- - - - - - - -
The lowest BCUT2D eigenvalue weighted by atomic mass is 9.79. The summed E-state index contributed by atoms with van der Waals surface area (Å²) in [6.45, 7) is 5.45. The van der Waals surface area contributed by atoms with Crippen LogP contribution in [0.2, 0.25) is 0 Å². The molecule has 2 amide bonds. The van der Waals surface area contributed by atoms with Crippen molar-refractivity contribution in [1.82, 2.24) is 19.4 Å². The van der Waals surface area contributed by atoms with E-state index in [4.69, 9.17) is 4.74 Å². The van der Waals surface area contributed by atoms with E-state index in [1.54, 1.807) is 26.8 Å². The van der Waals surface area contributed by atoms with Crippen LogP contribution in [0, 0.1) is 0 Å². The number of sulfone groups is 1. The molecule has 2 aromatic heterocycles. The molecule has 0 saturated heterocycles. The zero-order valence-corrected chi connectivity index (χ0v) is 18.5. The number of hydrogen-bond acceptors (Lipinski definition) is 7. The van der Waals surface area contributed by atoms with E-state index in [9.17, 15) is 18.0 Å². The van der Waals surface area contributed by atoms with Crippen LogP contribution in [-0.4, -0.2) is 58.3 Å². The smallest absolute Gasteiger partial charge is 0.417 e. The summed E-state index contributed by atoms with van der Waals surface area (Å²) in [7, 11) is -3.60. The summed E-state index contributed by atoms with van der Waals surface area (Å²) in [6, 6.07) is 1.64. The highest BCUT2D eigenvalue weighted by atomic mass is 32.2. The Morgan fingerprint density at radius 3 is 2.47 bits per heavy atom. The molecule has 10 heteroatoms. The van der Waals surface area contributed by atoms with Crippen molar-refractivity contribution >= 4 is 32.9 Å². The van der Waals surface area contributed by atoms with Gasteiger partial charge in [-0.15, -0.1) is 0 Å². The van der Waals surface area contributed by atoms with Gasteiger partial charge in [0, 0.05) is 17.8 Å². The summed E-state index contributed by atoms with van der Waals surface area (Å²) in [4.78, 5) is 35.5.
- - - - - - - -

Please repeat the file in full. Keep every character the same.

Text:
The lowest BCUT2D eigenvalue weighted by atomic mass is 9.79. The summed E-state index contributed by atoms with van der Waals surface area (Å²) in [6.45, 7) is 5.45. The van der Waals surface area contributed by atoms with Crippen LogP contribution in [0.2, 0.25) is 0 Å². The molecule has 2 amide bonds. The van der Waals surface area contributed by atoms with Crippen molar-refractivity contribution in [1.82, 2.24) is 19.4 Å². The van der Waals surface area contributed by atoms with E-state index in [4.69, 9.17) is 4.74 Å². The van der Waals surface area contributed by atoms with E-state index in [1.54, 1.807) is 26.8 Å². The van der Waals surface area contributed by atoms with Crippen LogP contribution in [0, 0.1) is 0 Å². The number of sulfone groups is 1. The molecule has 2 aromatic heterocycles. The molecule has 0 saturated heterocycles. The zero-order valence-corrected chi connectivity index (χ0v) is 18.5. The number of hydrogen-bond acceptors (Lipinski definition) is 7. The van der Waals surface area contributed by atoms with E-state index in [9.17, 15) is 18.0 Å². The van der Waals surface area contributed by atoms with Crippen LogP contribution in [-0.4, -0.2) is 58.3 Å². The smallest absolute Gasteiger partial charge is 0.417 e. The summed E-state index contributed by atoms with van der Waals surface area (Å²) in [7, 11) is -3.60. The summed E-state index contributed by atoms with van der Waals surface area (Å²) in [6, 6.07) is 1.64. The highest BCUT2D eigenvalue weighted by atomic mass is 32.2. The Morgan fingerprint density at radius 3 is 2.47 bits per heavy atom. The molecule has 10 heteroatoms. The van der Waals surface area contributed by atoms with Crippen molar-refractivity contribution >= 4 is 32.9 Å². The van der Waals surface area contributed by atoms with Gasteiger partial charge in [-0.15, -0.1) is 0 Å². The van der Waals surface area contributed by atoms with Gasteiger partial charge in [0, 0.05) is 17.8 Å². The summed E-state index contributed by atoms with van der Waals surface area (Å²) in [4.78, 5) is 35.5.